Measured, accurate reporting is more important than ever
By Amal Attar-Guzman, The Hub’s content editor
With the Israeli-Hamas conflict set to intensify, we have seen various perspectives on the war across Canada similarly heating up. Excluding radical, fringe sentiments on both sides, there have been people greatly concerned about Israel’s ability for self-defence, the ongoing hostage crisis, and Hamas’ possible retaliation. Others have been greatly concerned about the ongoing Israeli airstrikes against Gaza and the grave, humanitarian conditions that Palestinians have been under as a consequence.
One thing is certain. Canadians from the Israeli and Palestinian diasporas are mourning for all those who have been killed and are worried and scared about further escalating violence. Religious–Jewish, Muslim and Christian–communities in general and Middle Eastern ones in particular are concerned about how this conflict may incite religious, ethnic, and racial hatred and its potential to greatly expand and worsen not only in the Middle East but even here at home.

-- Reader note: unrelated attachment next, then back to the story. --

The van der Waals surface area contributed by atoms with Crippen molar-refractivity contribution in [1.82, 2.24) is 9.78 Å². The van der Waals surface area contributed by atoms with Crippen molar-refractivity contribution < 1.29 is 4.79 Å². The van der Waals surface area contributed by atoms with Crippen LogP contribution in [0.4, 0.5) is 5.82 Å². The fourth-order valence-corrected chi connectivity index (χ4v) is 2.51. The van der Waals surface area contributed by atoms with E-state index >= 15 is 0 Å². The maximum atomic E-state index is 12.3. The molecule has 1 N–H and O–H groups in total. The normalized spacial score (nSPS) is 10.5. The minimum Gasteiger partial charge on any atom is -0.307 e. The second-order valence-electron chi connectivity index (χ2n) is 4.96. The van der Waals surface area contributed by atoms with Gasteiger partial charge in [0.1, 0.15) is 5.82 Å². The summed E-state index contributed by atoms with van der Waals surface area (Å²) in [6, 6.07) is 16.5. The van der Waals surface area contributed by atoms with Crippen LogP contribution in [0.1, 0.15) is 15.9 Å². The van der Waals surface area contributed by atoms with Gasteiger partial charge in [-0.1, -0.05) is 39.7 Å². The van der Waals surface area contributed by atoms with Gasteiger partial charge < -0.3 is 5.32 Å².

Keeping all of this in mind, the one thing that Canadian politicians, and even those of us in the media, need to do when talking about this conflict and developing or supporting future policy decisions is to keep in mind the impacted communities from this conflict, especially its children.
Israeli-Canadian and Palestinian-Canadian children have been living an absolute nightmare. At home, they are listening to the worries and fears of their parents and relatives who are currently in Israel, Gaza, and the West Bank. These children have likely personally mourned family and friends who have been killed in the last few weeks.